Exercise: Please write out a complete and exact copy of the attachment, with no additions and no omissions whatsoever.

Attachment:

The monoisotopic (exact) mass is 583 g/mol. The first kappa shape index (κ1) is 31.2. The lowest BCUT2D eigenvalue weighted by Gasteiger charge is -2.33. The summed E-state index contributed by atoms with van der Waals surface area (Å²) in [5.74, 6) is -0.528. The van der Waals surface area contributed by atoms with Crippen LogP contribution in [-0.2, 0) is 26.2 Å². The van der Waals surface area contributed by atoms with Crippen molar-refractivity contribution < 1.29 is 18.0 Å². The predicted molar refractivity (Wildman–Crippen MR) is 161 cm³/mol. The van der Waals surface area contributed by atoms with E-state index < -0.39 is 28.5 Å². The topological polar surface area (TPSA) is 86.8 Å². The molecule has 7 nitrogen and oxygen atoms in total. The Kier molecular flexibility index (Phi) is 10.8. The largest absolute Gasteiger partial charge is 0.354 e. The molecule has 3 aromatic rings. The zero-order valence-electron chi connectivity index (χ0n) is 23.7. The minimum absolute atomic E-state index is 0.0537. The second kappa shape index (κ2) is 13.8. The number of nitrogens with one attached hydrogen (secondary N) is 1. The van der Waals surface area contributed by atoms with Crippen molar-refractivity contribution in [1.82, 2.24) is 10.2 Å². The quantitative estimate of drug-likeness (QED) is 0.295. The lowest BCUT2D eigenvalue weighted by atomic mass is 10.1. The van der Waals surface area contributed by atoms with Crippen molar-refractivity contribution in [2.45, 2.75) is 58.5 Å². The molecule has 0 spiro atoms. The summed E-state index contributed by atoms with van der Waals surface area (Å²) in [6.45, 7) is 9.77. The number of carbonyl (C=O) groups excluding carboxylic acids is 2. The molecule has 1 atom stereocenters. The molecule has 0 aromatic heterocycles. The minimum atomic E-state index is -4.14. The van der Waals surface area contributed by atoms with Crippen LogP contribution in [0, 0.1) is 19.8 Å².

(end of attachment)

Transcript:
The monoisotopic (exact) mass is 583 g/mol. The first kappa shape index (κ1) is 31.2. The lowest BCUT2D eigenvalue weighted by Gasteiger charge is -2.33. The summed E-state index contributed by atoms with van der Waals surface area (Å²) in [5.74, 6) is -0.528. The van der Waals surface area contributed by atoms with Crippen LogP contribution in [-0.2, 0) is 26.2 Å². The van der Waals surface area contributed by atoms with Crippen molar-refractivity contribution < 1.29 is 18.0 Å². The predicted molar refractivity (Wildman–Crippen MR) is 161 cm³/mol. The van der Waals surface area contributed by atoms with E-state index < -0.39 is 28.5 Å². The topological polar surface area (TPSA) is 86.8 Å². The molecule has 7 nitrogen and oxygen atoms in total. The Kier molecular flexibility index (Phi) is 10.8. The largest absolute Gasteiger partial charge is 0.354 e. The molecule has 3 aromatic rings. The zero-order valence-electron chi connectivity index (χ0n) is 23.7. The minimum absolute atomic E-state index is 0.0537. The second kappa shape index (κ2) is 13.8. The number of nitrogens with one attached hydrogen (secondary N) is 1. The van der Waals surface area contributed by atoms with Crippen molar-refractivity contribution in [1.82, 2.24) is 10.2 Å². The quantitative estimate of drug-likeness (QED) is 0.295. The lowest BCUT2D eigenvalue weighted by atomic mass is 10.1. The van der Waals surface area contributed by atoms with Crippen molar-refractivity contribution in [2.45, 2.75) is 58.5 Å². The molecule has 0 spiro atoms. The summed E-state index contributed by atoms with van der Waals surface area (Å²) in [6.45, 7) is 9.77. The number of carbonyl (C=O) groups excluding carboxylic acids is 2. The molecule has 1 atom stereocenters. The molecule has 0 aromatic heterocycles. The minimum atomic E-state index is -4.14. The van der Waals surface area contributed by atoms with Crippen LogP contribution in [0, 0.1) is 19.8 Å².